On October 21st, 1991 Linda was driving home when she heard on the radio of a car bomb explosion. A friend waved her down telling her that her husband had been in an accident. “When I got to the police station they told me that he had been in a bomb. They took me straight to the City Hospital. Alex was in theatre fighting for his life.”
Linda found out that her husband was a victim of mistaken identity. She decided to find a new home after being told her address might be on an IRA hit list.
When Alex returned home, the family began to readjust to life looking after him. It was not an easy time. Each member of the family was dealing with the trauma in different ways with detrimental effects on their two sons. “I just said we’re going to have to make the best of what we can, we’ll have to get on with it. My feeling was if they destroy the family, if the family breaks up, then the IRA will have won. I didn’t want that to happen.”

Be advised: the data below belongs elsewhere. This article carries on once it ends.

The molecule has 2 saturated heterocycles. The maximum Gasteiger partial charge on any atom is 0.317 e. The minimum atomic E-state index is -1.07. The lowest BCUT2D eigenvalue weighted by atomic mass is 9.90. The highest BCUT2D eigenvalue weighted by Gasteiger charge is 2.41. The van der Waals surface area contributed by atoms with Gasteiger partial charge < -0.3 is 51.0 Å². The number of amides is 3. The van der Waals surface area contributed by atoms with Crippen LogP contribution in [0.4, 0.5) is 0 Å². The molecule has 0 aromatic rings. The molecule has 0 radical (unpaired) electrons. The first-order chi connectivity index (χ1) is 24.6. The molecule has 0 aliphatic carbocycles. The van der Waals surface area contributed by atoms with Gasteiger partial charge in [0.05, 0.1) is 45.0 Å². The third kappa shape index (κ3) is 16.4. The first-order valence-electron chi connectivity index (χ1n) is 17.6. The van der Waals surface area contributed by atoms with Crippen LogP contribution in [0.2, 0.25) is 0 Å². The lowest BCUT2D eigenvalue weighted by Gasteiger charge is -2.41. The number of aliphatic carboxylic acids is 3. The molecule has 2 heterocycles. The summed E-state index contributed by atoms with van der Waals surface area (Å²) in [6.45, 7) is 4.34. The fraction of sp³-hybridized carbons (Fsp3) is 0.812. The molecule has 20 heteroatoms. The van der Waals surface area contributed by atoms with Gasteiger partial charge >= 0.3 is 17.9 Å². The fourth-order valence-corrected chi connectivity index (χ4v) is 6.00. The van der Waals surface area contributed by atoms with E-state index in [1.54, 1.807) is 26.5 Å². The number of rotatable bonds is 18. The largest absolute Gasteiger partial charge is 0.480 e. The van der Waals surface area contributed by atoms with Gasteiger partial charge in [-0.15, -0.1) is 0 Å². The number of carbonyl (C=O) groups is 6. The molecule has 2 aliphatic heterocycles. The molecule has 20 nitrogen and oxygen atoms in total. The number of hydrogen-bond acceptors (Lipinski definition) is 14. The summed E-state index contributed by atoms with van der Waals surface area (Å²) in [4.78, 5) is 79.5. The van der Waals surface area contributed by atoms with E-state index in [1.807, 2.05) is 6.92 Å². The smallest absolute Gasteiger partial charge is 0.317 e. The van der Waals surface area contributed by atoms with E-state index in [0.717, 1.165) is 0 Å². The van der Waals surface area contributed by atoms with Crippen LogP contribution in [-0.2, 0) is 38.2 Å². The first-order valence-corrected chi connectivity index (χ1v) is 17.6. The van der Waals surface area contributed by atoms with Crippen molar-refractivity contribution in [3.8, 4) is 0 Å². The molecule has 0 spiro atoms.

It was a difficult time financially. Linda gave up her job and during Alex’s prolonged stay in hospital was surviving on £33 a week. The compensation claim enabled them to buy their house but they worry that they have no pensions. “I do worry about that, I don’t know what I’m entitled to once it comes to the age of retiring or what I have in front of me.”
Linda and Alex found solace with the WAVE Trauma Centre. “I go every Thursday to it, you meet people in the same situation as you and if you want to talk you can… I just get on with life the best I can, if you can be positive, get on with things.”
This interview was supported by the WAVE Trauma Centre, University of Surrey and the Community Relations Council.